Researchers led by Nicole Ward at Case Western Reserve University, Cleveland have developed a new mouse model to study human psoriasis.
These findings are presented in the April 2009 issue of The American Journal of Pathology.
Psoriasis is a chronic inflammatory disease that causes red scaly patches to appear on the skin. It is characterized by excessive skin production, formation of new blood vessels, and the presence of white blood cells. Study of psoriasis has been limited, however, due to the absence of a mouse model that adequately reproduces these symptoms.
Over-expression Tie-2, a molecule involved in the formation of new blood vessels, in two types of skin cells, epithelial cells and keratinocytes, has provided the best psoriasis model to date. To determine whether Tie-2 over-expression in epithelial cells or keratinocytes resulted in the psoriasis phenotype, Wolfram et al engineered two new mouse models in which Tie-2 expression was limited to either epithelial cells or keratinocytes. Only the keratinocyte-restricted Tie-2 mice developed symptoms similar to human psoriasis. These symptoms were reduced by treatment with cyclosporin A, a common psoriasis therapy. Keratinocyte-restricted Tie-2 mice, therefore, may serve as an animal model for human psoriasis.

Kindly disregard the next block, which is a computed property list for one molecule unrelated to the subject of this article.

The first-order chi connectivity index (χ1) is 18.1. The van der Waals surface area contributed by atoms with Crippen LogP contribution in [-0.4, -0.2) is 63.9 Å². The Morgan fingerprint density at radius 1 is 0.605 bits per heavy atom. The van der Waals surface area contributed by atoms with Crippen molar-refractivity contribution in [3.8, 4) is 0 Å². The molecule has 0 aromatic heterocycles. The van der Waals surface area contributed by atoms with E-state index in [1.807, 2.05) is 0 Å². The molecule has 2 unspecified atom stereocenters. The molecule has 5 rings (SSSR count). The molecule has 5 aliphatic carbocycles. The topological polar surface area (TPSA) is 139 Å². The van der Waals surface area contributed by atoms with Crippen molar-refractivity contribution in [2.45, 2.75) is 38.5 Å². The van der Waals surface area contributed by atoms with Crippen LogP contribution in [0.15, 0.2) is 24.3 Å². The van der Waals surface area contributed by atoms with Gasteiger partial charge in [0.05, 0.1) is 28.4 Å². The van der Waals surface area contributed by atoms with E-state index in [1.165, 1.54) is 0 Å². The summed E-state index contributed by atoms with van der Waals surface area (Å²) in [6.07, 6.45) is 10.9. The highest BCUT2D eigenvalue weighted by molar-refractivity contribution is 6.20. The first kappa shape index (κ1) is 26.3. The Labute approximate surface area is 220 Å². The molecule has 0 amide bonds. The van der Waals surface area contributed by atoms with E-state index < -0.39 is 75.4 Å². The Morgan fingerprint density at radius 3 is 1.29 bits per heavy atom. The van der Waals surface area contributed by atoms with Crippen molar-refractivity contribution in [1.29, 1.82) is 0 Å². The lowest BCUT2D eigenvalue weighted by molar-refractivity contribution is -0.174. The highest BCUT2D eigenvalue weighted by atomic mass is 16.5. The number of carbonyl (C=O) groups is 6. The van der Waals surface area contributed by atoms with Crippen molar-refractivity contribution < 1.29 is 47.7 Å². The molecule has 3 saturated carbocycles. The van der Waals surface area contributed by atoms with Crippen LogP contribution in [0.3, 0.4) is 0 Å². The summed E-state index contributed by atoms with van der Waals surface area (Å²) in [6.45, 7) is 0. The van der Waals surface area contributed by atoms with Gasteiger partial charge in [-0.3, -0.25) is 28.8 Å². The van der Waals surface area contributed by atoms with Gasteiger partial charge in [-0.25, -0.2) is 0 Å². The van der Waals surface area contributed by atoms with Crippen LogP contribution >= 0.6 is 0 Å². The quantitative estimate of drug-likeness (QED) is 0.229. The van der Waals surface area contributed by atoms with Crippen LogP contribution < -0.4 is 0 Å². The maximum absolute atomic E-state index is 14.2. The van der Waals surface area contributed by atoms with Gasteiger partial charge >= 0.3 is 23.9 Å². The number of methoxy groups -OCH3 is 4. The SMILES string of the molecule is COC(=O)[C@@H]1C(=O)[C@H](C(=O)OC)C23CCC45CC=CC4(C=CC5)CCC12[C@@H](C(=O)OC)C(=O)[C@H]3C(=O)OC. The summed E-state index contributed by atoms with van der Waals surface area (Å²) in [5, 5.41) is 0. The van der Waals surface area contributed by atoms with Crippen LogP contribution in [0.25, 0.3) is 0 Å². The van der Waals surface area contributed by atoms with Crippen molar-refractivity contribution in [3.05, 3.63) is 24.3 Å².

The psoriasis model developed by Dr. Ward's group "bears a striking resemblance to human psoriasis, meeting multiple criteria at the clinical, histological, biochemical, immunophenotype, and pharmacologic levels … and therefore will become important for studying pathological mechanisms of psoriasis and pre-clinical testing of new therapeutics."
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